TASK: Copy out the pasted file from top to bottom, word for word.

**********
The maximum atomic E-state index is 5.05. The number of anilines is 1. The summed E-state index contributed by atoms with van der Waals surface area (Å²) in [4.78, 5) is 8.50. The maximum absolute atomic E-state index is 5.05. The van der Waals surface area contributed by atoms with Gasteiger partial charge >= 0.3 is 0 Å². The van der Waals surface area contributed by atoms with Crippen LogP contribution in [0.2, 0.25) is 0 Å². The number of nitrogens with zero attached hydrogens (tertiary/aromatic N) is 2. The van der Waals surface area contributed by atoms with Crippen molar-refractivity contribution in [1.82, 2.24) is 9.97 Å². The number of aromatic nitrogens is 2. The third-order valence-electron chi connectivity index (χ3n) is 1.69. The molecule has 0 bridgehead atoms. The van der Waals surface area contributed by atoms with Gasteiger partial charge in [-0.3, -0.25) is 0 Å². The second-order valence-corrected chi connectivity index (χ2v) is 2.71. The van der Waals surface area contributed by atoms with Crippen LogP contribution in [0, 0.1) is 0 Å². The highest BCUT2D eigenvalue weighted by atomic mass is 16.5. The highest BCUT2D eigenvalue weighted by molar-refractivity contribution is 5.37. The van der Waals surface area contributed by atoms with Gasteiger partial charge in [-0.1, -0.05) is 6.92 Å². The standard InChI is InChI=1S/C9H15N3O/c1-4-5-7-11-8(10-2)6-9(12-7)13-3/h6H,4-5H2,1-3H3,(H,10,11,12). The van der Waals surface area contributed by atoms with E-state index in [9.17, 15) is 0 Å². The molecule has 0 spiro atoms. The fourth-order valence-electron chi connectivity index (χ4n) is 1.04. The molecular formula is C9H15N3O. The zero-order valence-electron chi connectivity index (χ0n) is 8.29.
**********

The maximum atomic E-state index is 5.05. The number of anilines is 1. The summed E-state index contributed by atoms with van der Waals surface area (Å²) in [4.78, 5) is 8.50. The maximum absolute atomic E-state index is 5.05. The van der Waals surface area contributed by atoms with Gasteiger partial charge >= 0.3 is 0 Å². The van der Waals surface area contributed by atoms with Crippen LogP contribution in [0.2, 0.25) is 0 Å². The number of nitrogens with zero attached hydrogens (tertiary/aromatic N) is 2. The van der Waals surface area contributed by atoms with Crippen molar-refractivity contribution in [1.82, 2.24) is 9.97 Å². The number of aromatic nitrogens is 2. The third-order valence-electron chi connectivity index (χ3n) is 1.69. The molecule has 0 bridgehead atoms. The van der Waals surface area contributed by atoms with Gasteiger partial charge in [-0.3, -0.25) is 0 Å². The second-order valence-corrected chi connectivity index (χ2v) is 2.71. The van der Waals surface area contributed by atoms with Crippen LogP contribution in [0, 0.1) is 0 Å². The highest BCUT2D eigenvalue weighted by atomic mass is 16.5. The highest BCUT2D eigenvalue weighted by molar-refractivity contribution is 5.37. The van der Waals surface area contributed by atoms with Gasteiger partial charge in [-0.1, -0.05) is 6.92 Å². The standard InChI is InChI=1S/C9H15N3O/c1-4-5-7-11-8(10-2)6-9(12-7)13-3/h6H,4-5H2,1-3H3,(H,10,11,12). The van der Waals surface area contributed by atoms with E-state index in [9.17, 15) is 0 Å². The molecule has 0 spiro atoms. The fourth-order valence-electron chi connectivity index (χ4n) is 1.04. The molecular formula is C9H15N3O. The zero-order valence-electron chi connectivity index (χ0n) is 8.29.